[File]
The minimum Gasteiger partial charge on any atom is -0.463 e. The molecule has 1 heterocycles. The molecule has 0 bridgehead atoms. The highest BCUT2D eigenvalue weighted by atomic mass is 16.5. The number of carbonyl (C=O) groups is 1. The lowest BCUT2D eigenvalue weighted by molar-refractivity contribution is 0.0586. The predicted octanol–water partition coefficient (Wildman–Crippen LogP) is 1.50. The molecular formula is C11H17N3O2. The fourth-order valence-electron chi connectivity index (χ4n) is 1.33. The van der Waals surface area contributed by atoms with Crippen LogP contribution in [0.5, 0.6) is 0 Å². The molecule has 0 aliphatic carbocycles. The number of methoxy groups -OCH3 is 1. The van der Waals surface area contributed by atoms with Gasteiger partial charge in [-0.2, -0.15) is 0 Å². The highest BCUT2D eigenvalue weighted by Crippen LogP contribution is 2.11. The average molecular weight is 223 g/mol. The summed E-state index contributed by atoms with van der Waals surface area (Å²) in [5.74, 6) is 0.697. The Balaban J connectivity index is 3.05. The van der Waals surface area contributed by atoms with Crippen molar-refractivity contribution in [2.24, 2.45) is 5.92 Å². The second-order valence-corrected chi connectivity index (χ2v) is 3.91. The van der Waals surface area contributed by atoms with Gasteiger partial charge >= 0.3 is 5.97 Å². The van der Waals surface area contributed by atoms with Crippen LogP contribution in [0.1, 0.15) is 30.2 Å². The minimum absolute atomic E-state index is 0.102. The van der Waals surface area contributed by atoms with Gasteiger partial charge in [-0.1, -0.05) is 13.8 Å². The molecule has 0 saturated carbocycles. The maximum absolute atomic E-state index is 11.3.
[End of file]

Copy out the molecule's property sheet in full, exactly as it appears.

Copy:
The minimum Gasteiger partial charge on any atom is -0.463 e. The molecule has 1 heterocycles. The molecule has 0 bridgehead atoms. The highest BCUT2D eigenvalue weighted by atomic mass is 16.5. The number of carbonyl (C=O) groups is 1. The lowest BCUT2D eigenvalue weighted by molar-refractivity contribution is 0.0586. The predicted octanol–water partition coefficient (Wildman–Crippen LogP) is 1.50. The molecular formula is C11H17N3O2. The fourth-order valence-electron chi connectivity index (χ4n) is 1.33. The van der Waals surface area contributed by atoms with Crippen LogP contribution in [0.5, 0.6) is 0 Å². The molecule has 0 aliphatic carbocycles. The number of methoxy groups -OCH3 is 1. The van der Waals surface area contributed by atoms with Gasteiger partial charge in [-0.2, -0.15) is 0 Å². The highest BCUT2D eigenvalue weighted by Crippen LogP contribution is 2.11. The average molecular weight is 223 g/mol. The summed E-state index contributed by atoms with van der Waals surface area (Å²) in [5.74, 6) is 0.697. The Balaban J connectivity index is 3.05. The van der Waals surface area contributed by atoms with Crippen molar-refractivity contribution in [2.24, 2.45) is 5.92 Å². The second-order valence-corrected chi connectivity index (χ2v) is 3.91. The van der Waals surface area contributed by atoms with Gasteiger partial charge >= 0.3 is 5.97 Å². The van der Waals surface area contributed by atoms with Crippen LogP contribution in [0.1, 0.15) is 30.2 Å². The minimum absolute atomic E-state index is 0.102. The van der Waals surface area contributed by atoms with Gasteiger partial charge in [-0.1, -0.05) is 13.8 Å². The molecule has 0 saturated carbocycles. The maximum absolute atomic E-state index is 11.3.